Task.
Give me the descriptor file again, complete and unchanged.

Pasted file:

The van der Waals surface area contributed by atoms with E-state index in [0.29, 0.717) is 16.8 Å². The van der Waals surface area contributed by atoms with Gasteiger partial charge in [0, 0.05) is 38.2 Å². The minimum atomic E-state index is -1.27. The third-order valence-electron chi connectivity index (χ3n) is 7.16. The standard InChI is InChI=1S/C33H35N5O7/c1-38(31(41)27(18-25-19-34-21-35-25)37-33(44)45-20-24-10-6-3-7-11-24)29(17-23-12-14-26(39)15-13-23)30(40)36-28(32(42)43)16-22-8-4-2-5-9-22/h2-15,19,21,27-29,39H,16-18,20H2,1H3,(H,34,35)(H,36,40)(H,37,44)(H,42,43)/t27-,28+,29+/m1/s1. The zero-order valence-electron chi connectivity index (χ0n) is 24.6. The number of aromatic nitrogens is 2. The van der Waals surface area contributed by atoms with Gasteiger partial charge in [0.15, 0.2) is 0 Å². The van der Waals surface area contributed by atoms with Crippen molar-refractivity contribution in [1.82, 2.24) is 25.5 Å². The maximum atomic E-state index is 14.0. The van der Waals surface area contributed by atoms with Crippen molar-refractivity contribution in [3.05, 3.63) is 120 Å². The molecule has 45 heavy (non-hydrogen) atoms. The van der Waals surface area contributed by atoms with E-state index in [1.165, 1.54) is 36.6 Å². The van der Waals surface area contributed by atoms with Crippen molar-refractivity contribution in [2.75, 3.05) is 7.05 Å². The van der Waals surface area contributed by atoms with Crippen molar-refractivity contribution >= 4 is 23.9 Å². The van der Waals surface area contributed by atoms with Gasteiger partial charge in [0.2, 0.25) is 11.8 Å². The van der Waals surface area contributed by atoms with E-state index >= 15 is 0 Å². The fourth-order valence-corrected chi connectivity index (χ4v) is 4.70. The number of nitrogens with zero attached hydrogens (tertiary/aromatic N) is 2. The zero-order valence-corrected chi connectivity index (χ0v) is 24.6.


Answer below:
The van der Waals surface area contributed by atoms with E-state index in [0.29, 0.717) is 16.8 Å². The van der Waals surface area contributed by atoms with Gasteiger partial charge in [0, 0.05) is 38.2 Å². The minimum atomic E-state index is -1.27. The third-order valence-electron chi connectivity index (χ3n) is 7.16. The standard InChI is InChI=1S/C33H35N5O7/c1-38(31(41)27(18-25-19-34-21-35-25)37-33(44)45-20-24-10-6-3-7-11-24)29(17-23-12-14-26(39)15-13-23)30(40)36-28(32(42)43)16-22-8-4-2-5-9-22/h2-15,19,21,27-29,39H,16-18,20H2,1H3,(H,34,35)(H,36,40)(H,37,44)(H,42,43)/t27-,28+,29+/m1/s1. The zero-order valence-electron chi connectivity index (χ0n) is 24.6. The number of aromatic nitrogens is 2. The van der Waals surface area contributed by atoms with Gasteiger partial charge in [0.15, 0.2) is 0 Å². The van der Waals surface area contributed by atoms with Crippen molar-refractivity contribution in [1.82, 2.24) is 25.5 Å². The maximum atomic E-state index is 14.0. The van der Waals surface area contributed by atoms with Crippen molar-refractivity contribution in [3.05, 3.63) is 120 Å². The molecule has 45 heavy (non-hydrogen) atoms. The van der Waals surface area contributed by atoms with E-state index in [1.165, 1.54) is 36.6 Å². The van der Waals surface area contributed by atoms with Crippen molar-refractivity contribution in [2.75, 3.05) is 7.05 Å². The van der Waals surface area contributed by atoms with Crippen molar-refractivity contribution >= 4 is 23.9 Å². The van der Waals surface area contributed by atoms with Gasteiger partial charge in [0.2, 0.25) is 11.8 Å². The van der Waals surface area contributed by atoms with E-state index >= 15 is 0 Å². The fourth-order valence-corrected chi connectivity index (χ4v) is 4.70. The number of nitrogens with zero attached hydrogens (tertiary/aromatic N) is 2. The zero-order valence-corrected chi connectivity index (χ0v) is 24.6.